EGU General Assembly 2020
© Author(s) 2022. This work is distributed under
the Creative Commons Attribution 4.0 License.

Analysis of methodological and physical bias on borehole temperature reconstructions from a pseudo-proxy approach.

Camilo Melo Aguilar1,2, Fidel González Rouco1,2, Elena García Bustamante3, Norman Steinert1,2, Jorge Navarro3, Pedro Roldan Gómez1, and Johann Jungclaus4
Camilo Melo Aguilar et al.
  • 1Universidad Complutense de Madrid, Facultad de Ciencias Físicas, Departamento de física de la tierra y astrofísica
  • 2Instituto de Geociencias, Consejo Superior de Investigaciones Cientificas-Universidad Complutense de Madrid
  • 3Centro de Investigaciones Energéticas, Medioambientales y Tecnológicas (CIEMAT)
  • 4Max Planck Institut für Meteorologie

The analysis of subsurface temperature measurements from boreholes is a well established approach for reconstructing last millennium (LM) surface air temperature (SAT). It is based on the assumption that SAT variations are strongly coupled to ground surface temperature (GST) variations and transferred to the subsurface by thermal conduction. We have evaluated the long-term SAT-GST coupling over the LM using an ensemble of both full- and single-forcing simulations form the Community Earth System Model-Last Millennium Ensemble (CESM-LME). Such a premise is explored by investigating the evolution of the long-term SAT–GST relationship. The results indicate that SAT–GST coupling is strong at global and above multi-decadal timescales in CESM-LME. However, at local to regional scales this relationship experiences considerable long-term changes mostly after the end of the 19th century. Land use land cover (LULC) changes stand as the main driver for locally and regionally decoupling SAT and GST, due to the changes in the energy fluxes at the surface. Snow cover feedbacks due to the influence of GHG forcing are also important for corrupting the long-term SAT–GST coupling. These processes may represent a source of bias for SAT reconstructions from GST borehole profiles. In light of these findings, we subsequently assessed the potential effects on SAT reconstructions from the borehole method in pseudo-proxy experiments that make use of the same set of simulations from the CESM-LME. First, a heat-conduction forward model has been used to estimate subsurface temperature-anomaly profiles using simulated GST as boundary conditions. Subsequently, singular value decomposition inversion (SVD) has been applied to reconstruct LM GST variations from the simulated profiles. We implemented and ideal scenario in which it is assumed the existence of borehole logs at every model grid point. Further, this scenario considers that all boreholes are logged homogenously at the same time. In addition, we implemented a more realistic approach in which the real-world spatio-temporal distribution of the global borehole network is considered. Results show that the SVD inversion is able to retrieve the long-term GST variations over the LM when an appropriated coverture of borehole logs is available. However, due to the limited spatio-temporal distribution of the actual borehole network, there is a lost in the accuracy to retrieve the simulated GST 20th century trends, with the temporal logging of the BTPs as the main sampling issue. Furthermore, in the surrogate reality of the CESM-LME the SAT-GST decoupling, due to the influence of LULC and GHG forcings, leads to a slightly underestimation of SAT warming during the industrial period across the CESM-LME. The level of impact is, however, highly depended on the realization of internal variability.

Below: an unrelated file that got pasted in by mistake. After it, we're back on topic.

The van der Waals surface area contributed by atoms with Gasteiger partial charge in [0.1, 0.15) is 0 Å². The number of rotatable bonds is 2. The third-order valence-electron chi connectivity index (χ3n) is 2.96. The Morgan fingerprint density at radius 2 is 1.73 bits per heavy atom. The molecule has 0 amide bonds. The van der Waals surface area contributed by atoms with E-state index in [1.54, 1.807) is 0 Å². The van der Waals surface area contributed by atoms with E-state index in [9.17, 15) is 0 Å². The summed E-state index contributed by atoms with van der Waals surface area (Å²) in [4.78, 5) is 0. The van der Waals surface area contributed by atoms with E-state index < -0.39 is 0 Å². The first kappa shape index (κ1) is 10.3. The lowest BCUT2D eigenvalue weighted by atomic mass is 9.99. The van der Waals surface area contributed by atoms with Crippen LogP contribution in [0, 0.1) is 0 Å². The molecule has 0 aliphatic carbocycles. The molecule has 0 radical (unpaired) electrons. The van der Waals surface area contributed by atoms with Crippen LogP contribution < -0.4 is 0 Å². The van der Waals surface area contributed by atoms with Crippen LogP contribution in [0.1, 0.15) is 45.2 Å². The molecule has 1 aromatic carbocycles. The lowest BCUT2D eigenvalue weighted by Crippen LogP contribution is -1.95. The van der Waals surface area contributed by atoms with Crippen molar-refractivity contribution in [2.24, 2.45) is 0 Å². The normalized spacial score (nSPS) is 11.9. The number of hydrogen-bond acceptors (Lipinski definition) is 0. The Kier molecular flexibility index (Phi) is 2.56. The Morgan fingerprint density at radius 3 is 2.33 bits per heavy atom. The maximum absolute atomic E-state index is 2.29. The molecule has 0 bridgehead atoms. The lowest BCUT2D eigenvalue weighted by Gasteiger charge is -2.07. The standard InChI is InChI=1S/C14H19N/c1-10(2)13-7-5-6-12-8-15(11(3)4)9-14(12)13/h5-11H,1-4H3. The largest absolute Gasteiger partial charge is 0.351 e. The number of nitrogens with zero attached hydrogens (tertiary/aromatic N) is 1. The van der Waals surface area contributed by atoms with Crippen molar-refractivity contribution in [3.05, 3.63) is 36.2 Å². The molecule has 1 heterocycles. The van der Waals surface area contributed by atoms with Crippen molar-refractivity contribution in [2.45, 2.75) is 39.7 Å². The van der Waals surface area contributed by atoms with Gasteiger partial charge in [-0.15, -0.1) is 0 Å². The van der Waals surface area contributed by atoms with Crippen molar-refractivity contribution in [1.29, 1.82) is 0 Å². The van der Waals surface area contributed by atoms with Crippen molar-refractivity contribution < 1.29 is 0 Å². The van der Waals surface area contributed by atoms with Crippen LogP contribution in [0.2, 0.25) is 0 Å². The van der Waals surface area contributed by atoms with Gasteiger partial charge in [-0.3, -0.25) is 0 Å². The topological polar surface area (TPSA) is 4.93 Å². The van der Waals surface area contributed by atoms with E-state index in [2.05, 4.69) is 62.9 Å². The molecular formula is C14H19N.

How to cite: Melo Aguilar, C., González Rouco, F., García Bustamante, E., Steinert, N., Navarro, J., Roldan Gómez, P., and Jungclaus, J.: Analysis of methodological and physical bias on borehole temperature reconstructions from a pseudo-proxy approach., EGU General Assembly 2020, Online, 4–8 May 2020, EGU2020-20483,, 2020.


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